• Dead Rising 2 (and the related Case Zero prequel game) allows you to combine ordinary items to form super weapons (bat plus box of nails equals spiky bat; shotgun plus pitchfork equals boomstick). But your ability to use these to their fullest is goverened by whether you've collected the associated "combo card." If not, you gain less experience from using the weapon, and you are unable to use the weapon's "strong attack" variant. Combo cards are non-diegetic rewards — you earn them when you level up, defeat bosses, and do other plot-related things.
  • Not involving cards, but Puzzle Quest has the same idea; you and your enemies do damage and collect mana by matching stones on a puzzle board, even though you're just fighting monsters according to the storyline.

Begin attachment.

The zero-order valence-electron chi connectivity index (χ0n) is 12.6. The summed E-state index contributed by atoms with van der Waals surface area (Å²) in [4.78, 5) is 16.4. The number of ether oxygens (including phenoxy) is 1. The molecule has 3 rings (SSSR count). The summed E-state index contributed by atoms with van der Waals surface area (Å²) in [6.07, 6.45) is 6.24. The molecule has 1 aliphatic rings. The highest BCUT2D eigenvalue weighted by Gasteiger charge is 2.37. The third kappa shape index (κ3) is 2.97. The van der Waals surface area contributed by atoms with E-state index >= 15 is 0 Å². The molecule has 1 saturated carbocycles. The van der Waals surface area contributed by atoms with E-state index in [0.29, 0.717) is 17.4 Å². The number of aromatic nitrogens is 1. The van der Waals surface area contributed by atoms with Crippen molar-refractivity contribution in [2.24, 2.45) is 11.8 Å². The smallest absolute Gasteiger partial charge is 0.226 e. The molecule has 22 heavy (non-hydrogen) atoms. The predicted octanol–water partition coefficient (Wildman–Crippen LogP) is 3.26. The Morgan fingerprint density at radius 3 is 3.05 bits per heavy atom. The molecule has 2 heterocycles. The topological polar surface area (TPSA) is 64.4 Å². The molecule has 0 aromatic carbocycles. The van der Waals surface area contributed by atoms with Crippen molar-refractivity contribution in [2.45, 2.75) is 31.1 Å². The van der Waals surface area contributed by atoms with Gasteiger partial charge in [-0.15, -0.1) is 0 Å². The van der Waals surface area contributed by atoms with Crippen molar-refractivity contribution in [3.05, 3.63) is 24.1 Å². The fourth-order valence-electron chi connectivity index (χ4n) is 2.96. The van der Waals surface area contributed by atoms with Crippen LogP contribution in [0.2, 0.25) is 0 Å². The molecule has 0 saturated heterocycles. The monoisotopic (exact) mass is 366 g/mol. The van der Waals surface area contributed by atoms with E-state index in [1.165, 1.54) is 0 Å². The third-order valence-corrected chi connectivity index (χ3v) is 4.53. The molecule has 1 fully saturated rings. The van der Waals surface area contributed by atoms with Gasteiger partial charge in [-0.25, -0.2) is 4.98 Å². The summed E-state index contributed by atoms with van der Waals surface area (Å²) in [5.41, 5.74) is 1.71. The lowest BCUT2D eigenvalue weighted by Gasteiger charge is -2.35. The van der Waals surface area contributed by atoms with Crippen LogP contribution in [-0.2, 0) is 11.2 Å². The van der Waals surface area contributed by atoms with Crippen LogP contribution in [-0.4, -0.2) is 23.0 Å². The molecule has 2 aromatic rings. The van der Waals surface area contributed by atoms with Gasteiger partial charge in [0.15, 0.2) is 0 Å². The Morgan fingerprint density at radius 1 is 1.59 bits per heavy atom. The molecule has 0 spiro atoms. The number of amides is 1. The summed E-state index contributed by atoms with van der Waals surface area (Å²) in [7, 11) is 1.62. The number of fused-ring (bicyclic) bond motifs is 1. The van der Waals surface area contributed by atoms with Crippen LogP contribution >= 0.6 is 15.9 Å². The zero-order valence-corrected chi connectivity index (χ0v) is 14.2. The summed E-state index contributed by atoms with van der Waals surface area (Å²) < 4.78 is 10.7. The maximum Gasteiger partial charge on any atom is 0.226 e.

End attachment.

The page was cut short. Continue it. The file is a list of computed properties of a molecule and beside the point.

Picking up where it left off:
• Delivery Missions, in Billy vs. SNAKEMAN.
    • And there are hints that the in-universe card games Mahongg (and even more so Flower Wars) are covers for something affecting reality on a deeper level. Although in this game it seems like everything is secretly affecting reality on a deeper level...
  • The entire Wrestle Angels series has you controlling female wrestlers with cards.
  • In Second Life, there is a popular card game called En Garde, which emulates a swordfight (complete with animations): only the players see the cards, spectators see a (slow-motion) duel.